Whether or not big name vendors are the right choice for Auckland (or, indeed, any large enterprise) is at the centre of the argument of one of the more outspoken NewCore critics, Wellington-based software specialist Ian Apperley. “The mistake councils make is that they think that a single product can solve ALL their service requirements. It never can. There are always parts of a product set that are strong and parts that are weak. When you buy an ERP, you are buying a product set that may have good bits, but is also guaranteed to have [bad] bits as well.”
The very complexity that council seeks to solve sows the seeds of doom; Apperley reckons rocket science is easier business than running Council. “No other businesses have that breadth of service to provide. I am being serious. Rocket science is nothing on Council ICT planning.”
In his view, a ‘single system’ approach just isn’t going to work. “Any ICT practitioner worth their salt knows that modular systems are where the world is going,” Apperley added.
While he agreed that it is acceptable to revisit scope (“and a good project will have the governance in place to do that”) he doesn’t like what he sees with NewCore. “This isn’t a scope change, this is massive; [it] looks like a total 45 percent variance. It looks like they screwed up the requirements somewhere along the line or got caught by a low bid.”
He has a number of ideas on how to do projects on this scale better: “Throw out the complex methodologies and big consulting frameworks. They don’t work well. Once you have signed the contract, never refer to it again. I can’t stress this enough. Taking a contract to a meeting after you have signed it for any reasons is a massive red flag. Leave that to contract managers.”
Other suggestions Apperley volunteers include the choice of modular systems with agile development approaches. “Modular is king. Buying the best from a bunch of different locations is wise. You’ll need an integrator, but it’s worth it,” he said. And, “Choosing local providers is very smart. You can enter a partnership with them, you can’t with an SAP. Local providers are more engaged, more relaxed, have more to lose, are more likely to create an innovative deal, and are far more agile.”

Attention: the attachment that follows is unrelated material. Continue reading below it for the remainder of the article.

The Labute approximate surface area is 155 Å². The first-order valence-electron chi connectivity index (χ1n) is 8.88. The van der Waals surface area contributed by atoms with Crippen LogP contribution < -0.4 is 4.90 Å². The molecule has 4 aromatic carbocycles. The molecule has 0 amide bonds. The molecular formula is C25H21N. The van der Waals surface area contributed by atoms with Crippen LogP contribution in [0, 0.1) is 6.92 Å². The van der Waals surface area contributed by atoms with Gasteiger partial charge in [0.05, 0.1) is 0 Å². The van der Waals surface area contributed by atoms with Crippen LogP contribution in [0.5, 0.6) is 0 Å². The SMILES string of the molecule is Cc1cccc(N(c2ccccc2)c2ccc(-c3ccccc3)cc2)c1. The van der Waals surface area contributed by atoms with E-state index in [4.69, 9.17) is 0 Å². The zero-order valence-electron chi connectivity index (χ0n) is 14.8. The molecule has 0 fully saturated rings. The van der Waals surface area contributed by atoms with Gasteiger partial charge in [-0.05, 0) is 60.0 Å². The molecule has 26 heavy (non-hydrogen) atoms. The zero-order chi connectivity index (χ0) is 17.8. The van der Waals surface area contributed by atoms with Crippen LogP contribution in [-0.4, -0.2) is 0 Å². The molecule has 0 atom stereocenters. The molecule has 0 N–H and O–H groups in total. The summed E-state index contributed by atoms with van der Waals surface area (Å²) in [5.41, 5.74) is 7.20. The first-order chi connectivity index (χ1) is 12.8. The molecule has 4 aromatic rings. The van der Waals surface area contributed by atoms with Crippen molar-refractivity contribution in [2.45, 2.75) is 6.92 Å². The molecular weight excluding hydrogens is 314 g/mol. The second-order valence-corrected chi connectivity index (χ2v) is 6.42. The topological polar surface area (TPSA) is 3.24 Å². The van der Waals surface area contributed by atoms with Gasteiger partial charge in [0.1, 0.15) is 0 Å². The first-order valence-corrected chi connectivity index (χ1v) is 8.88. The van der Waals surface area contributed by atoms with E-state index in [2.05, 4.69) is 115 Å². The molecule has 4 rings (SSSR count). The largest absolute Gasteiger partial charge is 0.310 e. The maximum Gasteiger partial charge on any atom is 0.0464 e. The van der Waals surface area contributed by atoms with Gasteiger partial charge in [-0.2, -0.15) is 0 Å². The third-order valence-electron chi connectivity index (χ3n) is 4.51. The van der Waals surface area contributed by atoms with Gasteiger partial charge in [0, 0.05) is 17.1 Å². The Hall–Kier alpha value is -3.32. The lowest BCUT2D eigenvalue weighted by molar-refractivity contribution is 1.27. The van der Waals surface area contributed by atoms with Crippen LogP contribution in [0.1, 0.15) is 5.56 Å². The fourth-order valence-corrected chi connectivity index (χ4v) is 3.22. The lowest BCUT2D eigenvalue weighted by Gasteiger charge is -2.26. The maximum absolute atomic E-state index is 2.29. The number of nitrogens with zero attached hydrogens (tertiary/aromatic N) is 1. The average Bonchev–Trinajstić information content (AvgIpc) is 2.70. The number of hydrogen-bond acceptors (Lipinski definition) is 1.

He even advocates drastic action (to avoid a situation known as the Concorde Fallacy). “If it isn’t working. Kill it. Whatever it is. Don’t persist with things that are stalled and you can’t fix. Just stop doing that. If it doesn’t get a result, stop doing it.”
Or accept that complexity can’t be predicted
Where Apperley doesn’t believe SAP is the right choice for large complex organisations, the vendor itself has built its multi-billion dollar business on delivering software for just those sorts of companies: SAP has a considerable public sector business and runs some of the biggest councils in the world. Andrew Spicer, MD of local SAP partner Realtech confirmed that. “I’m not sure how anyone can say that SAP is not good choice for large complex organisations. This has been their bread and butter for years and the whole ethos is reducing complex environments by replacing multiple modular systems.”
Spicer spent some time in the United Kingdom working for SAP in the local government environment, where the software is used by multiple large local authorities. “In my opinion SAP is a proven solution for Local Government, with relevant and specific functionality available in the core applications. Around the world, there are many examples of Local Government organisations utilising SAP successfully. This includes approximately 50 Councils in the UK, from similar size organisations as Auckland Council, up to one of the largest unitary authorities in Europe, Birmingham City Council.”
Spicer noted that the services, issues and complexity of all these entities is the same.
Commenting on scope revision, Spicer pointed out that for any large project, whether in the private or public sector, there is always the possibility of changes. “Unless a substantial amount of time, effort and cost is spent up front to nail down the exact requirements, there will always be variations that will only be discovered as part of any implementation and/or testing.”
And here’s the rub: “However, doing this detailed scoping will delay the project considerably – and as scope will change over the timescale for large projects, it is arguably a better approach to get on with it and use a more agile approach of changing the scope during the course of the project,” he added.
The big question is whether or not the SAP system being implemented by Auckland Council will deliver what was promised, which includes assurances of improved operational performance, scalability to meet Auckland’s growing needs and a platform for digital service delivery. “I would say yes. One of the key elements in large deployments is the ability for them to be supported effectively and by having a platform based around one solution and knowledge set, and avoiding multiple integrations using modular solutions. That will mean less time, cost and complexity,” Spicer concluded.